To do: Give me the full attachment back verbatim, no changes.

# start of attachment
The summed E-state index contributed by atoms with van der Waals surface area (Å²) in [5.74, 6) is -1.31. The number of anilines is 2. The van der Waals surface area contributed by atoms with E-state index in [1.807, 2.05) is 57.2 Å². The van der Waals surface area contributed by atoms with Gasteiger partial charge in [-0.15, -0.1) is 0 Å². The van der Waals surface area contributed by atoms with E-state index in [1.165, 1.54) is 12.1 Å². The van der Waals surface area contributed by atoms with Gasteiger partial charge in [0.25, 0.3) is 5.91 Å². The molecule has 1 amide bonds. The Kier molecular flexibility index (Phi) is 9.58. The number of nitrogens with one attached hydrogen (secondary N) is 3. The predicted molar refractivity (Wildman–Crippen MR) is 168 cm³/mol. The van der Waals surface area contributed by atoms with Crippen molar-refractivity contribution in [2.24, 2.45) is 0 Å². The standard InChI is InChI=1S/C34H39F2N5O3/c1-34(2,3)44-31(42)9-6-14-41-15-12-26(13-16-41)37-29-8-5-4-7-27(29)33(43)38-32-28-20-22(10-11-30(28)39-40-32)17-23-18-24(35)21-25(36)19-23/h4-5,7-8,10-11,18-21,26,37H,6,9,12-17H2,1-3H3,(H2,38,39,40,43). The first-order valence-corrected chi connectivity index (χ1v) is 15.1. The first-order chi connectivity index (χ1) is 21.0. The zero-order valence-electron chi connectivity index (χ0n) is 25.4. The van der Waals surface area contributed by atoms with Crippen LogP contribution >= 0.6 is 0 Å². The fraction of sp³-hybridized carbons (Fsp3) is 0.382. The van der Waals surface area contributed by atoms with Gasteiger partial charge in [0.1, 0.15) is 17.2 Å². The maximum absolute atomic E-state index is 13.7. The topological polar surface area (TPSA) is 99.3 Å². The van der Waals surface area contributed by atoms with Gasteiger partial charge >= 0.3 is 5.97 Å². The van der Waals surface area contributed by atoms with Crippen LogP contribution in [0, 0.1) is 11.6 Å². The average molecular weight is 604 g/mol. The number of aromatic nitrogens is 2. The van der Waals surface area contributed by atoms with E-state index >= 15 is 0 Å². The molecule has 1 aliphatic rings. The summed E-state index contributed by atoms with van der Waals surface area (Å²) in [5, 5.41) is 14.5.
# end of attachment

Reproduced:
The summed E-state index contributed by atoms with van der Waals surface area (Å²) in [5.74, 6) is -1.31. The number of anilines is 2. The van der Waals surface area contributed by atoms with E-state index in [1.807, 2.05) is 57.2 Å². The van der Waals surface area contributed by atoms with Gasteiger partial charge in [-0.15, -0.1) is 0 Å². The van der Waals surface area contributed by atoms with E-state index in [1.165, 1.54) is 12.1 Å². The van der Waals surface area contributed by atoms with Gasteiger partial charge in [0.25, 0.3) is 5.91 Å². The molecule has 1 amide bonds. The Kier molecular flexibility index (Phi) is 9.58. The number of nitrogens with one attached hydrogen (secondary N) is 3. The predicted molar refractivity (Wildman–Crippen MR) is 168 cm³/mol. The van der Waals surface area contributed by atoms with Crippen molar-refractivity contribution in [2.24, 2.45) is 0 Å². The standard InChI is InChI=1S/C34H39F2N5O3/c1-34(2,3)44-31(42)9-6-14-41-15-12-26(13-16-41)37-29-8-5-4-7-27(29)33(43)38-32-28-20-22(10-11-30(28)39-40-32)17-23-18-24(35)21-25(36)19-23/h4-5,7-8,10-11,18-21,26,37H,6,9,12-17H2,1-3H3,(H2,38,39,40,43). The first-order valence-corrected chi connectivity index (χ1v) is 15.1. The first-order chi connectivity index (χ1) is 21.0. The zero-order valence-electron chi connectivity index (χ0n) is 25.4. The van der Waals surface area contributed by atoms with Crippen LogP contribution >= 0.6 is 0 Å². The fraction of sp³-hybridized carbons (Fsp3) is 0.382. The van der Waals surface area contributed by atoms with Gasteiger partial charge in [0.1, 0.15) is 17.2 Å². The maximum absolute atomic E-state index is 13.7. The topological polar surface area (TPSA) is 99.3 Å². The van der Waals surface area contributed by atoms with Gasteiger partial charge >= 0.3 is 5.97 Å². The van der Waals surface area contributed by atoms with Crippen LogP contribution in [0, 0.1) is 11.6 Å². The average molecular weight is 604 g/mol. The number of aromatic nitrogens is 2. The van der Waals surface area contributed by atoms with E-state index >= 15 is 0 Å². The molecule has 1 aliphatic rings. The summed E-state index contributed by atoms with van der Waals surface area (Å²) in [5, 5.41) is 14.5.